Around this time of year, between Imbolc and the March Equinox, I begin the totes majix process of purification and cleansing, otherwise known as The Spring Cleaning. There is sufficient light to see that the windows of the house need a good wash, and the areas of the garden in need of repair after winter. Within me the spring rises up, my mood lifts and I spontaneously smile when I see the first snowdrops and daffodils emerge.
I’ve written before about the importance, in my view, of locating magic in the everyday and not only in explicitly ceremonial settings. This is the role of magic to ‘intensify the normal‘ as Austin Spare expressed it. Thus, as I potter about the garden, cutting some wood for the fire, sweeping the path, I allow my mind to mull over the projects that are coming up with the spring. I’m co-facilitating a workshop next month with David Luke and Nikki Wyrd in Snowdonia, Wales. This is the second Neuro-Magica retreat, where we use (to quote Uncle Al) ‘the method of science, (for) the aim of religion’. Informed by psychology and ethnography, using technologies derived from various spiritual traditions, we collaboratively create a space designed to generate insights and even peak experiences for our participants. That’s what we do.
Halfway up the stone steps, between the lower terrace and the enclosed grove of the second one, I find myself absent mindedly rotating a root between my finger and thumb. I’d unconsciously picked this up from the floor whilst sweeping, perhaps attracted by its alien gnarled shape. I am playing with this root, my hand above a ceramic planter in which a purple crocus valiantly pushes skywards. I take my attention to the Neuro-Magica project. I let my mind flow into the spaces that we intend to create. Mentally I step back and see how this project looks in terms of the some of the larger stuff that I (and the other two facilitators) are involved with (especially now that the psychedelic express train that is Breaking Convention 2017 is filling up with speakers, artists, performers, films, installations, volunteers and ticket holders). I am aware of how the old root and the new shoot are emblematic of various processes connected with the projects and transformations I’m currently engaged in.
This example is not one of a planned ritual. Rather it is an instance of discovering the magical in the mundane; again of ‘intensifying the normal’. Ritual itself (to use my current favorite description) is ‘a series of inhabited metaphors’. I described it thus recently at a workshop I ran at The Museum of Witchcraft and Magic. ‘What does that mean?’ asked one student, a perfectly good question, so I gave an example, something along the lines of this…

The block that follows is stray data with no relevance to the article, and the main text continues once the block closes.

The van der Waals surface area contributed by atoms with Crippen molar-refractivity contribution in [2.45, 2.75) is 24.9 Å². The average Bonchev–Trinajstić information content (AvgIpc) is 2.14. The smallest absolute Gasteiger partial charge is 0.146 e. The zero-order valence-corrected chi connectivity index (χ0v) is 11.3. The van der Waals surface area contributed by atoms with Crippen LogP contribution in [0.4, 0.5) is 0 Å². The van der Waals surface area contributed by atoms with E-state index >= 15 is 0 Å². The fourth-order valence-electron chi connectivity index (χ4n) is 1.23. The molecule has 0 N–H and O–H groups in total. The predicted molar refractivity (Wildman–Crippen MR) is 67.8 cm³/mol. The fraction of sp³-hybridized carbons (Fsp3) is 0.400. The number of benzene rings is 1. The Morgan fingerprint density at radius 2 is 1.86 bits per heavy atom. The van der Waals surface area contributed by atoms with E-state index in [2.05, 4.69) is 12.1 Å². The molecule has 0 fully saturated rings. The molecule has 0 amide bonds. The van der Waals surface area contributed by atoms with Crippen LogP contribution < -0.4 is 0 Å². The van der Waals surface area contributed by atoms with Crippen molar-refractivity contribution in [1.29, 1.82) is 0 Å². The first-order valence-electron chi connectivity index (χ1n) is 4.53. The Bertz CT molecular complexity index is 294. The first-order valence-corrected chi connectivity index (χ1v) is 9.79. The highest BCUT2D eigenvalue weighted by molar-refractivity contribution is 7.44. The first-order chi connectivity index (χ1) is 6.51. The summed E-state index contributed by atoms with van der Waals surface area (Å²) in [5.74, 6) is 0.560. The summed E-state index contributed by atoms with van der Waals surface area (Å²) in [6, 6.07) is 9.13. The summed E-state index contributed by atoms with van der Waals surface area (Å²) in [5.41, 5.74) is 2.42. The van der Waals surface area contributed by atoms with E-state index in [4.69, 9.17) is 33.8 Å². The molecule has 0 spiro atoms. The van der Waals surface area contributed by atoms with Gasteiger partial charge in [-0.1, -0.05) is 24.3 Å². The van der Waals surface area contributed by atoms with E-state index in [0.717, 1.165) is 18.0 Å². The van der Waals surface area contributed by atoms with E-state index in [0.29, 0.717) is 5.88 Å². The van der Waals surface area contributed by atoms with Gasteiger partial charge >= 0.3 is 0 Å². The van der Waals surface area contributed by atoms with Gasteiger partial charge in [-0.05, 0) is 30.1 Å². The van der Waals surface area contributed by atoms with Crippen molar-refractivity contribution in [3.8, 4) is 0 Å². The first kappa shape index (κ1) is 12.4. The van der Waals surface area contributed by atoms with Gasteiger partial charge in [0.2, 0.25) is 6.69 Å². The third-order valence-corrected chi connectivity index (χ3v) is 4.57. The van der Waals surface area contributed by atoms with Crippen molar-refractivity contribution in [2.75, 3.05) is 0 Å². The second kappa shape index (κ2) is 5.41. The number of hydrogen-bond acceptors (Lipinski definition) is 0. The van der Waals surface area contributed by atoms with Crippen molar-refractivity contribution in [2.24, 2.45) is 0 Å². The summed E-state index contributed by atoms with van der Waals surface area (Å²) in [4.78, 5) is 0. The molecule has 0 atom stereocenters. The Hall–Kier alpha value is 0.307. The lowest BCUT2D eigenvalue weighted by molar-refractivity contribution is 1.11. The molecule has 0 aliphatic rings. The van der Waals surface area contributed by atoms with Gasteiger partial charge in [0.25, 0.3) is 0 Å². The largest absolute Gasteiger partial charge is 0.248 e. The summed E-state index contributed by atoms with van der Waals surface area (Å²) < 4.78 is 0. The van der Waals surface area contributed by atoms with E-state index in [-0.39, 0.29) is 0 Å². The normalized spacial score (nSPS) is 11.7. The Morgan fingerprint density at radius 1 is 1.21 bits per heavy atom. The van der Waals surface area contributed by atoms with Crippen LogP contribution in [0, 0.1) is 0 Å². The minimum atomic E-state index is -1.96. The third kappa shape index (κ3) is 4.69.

In Boscastle, Cornwall.
“Today in this workshop we are working within the library of the Museum of Witchcraft and Magic. The library is a complex web of history, words, authors, collectors and many other stories. It is full of knowledge, and of truth, and of lies. For the purposes of today we are going to imagine that the library is an entity, a being, a person, a spirit. We do this because relating to other beings is what our brains are good at (see this article for more on spirits). In a moment we are going to leave the library and go outside for a short time. We will ask Judith as our host, and co-manager of the museum [who was also attending the course] to formally welcome us into the library. As we come back in, we each need to greet the library as though it were a person (perhaps aloud, perhaps mentally). By doing this we are inhabiting (i.e. doing stuff) within a metaphor (i.e. that the library is an intelligent spirit which we are looking to be on good terms with).”
(There’s a full report about this workshop on the Museum blog if you want to know more.)
Sometimes these metaphors are ones we know and create (perhaps in a ritual), sometimes there are ones that we stumble upon (me with the root and the shoot), and others are ones we only see once we have done the work. To provide an example of the latter: I am acting as mentor in magic to a friend in the USA, using a combination of Skype and email communication. This person, acting on the discussions we had, created a devotional ritual to a saint. The ritual was an original composition and, like any art, grew out of the interface between the raw media (in this case text about and images of the saint), and the artist/magician’s creative genius. Having used the ritual for a while my friend began to see things in the rite that hadn’t been obvious when it was first created. (This included some rather lovely links to the iconography of kundalini yoga and Thelemic cosmology.) This isn’t surprising since plenty of artists create their work and only later, sometimes with the help of critics and commentators, become aware of (potentially) deeper levels of interpretation in their creation.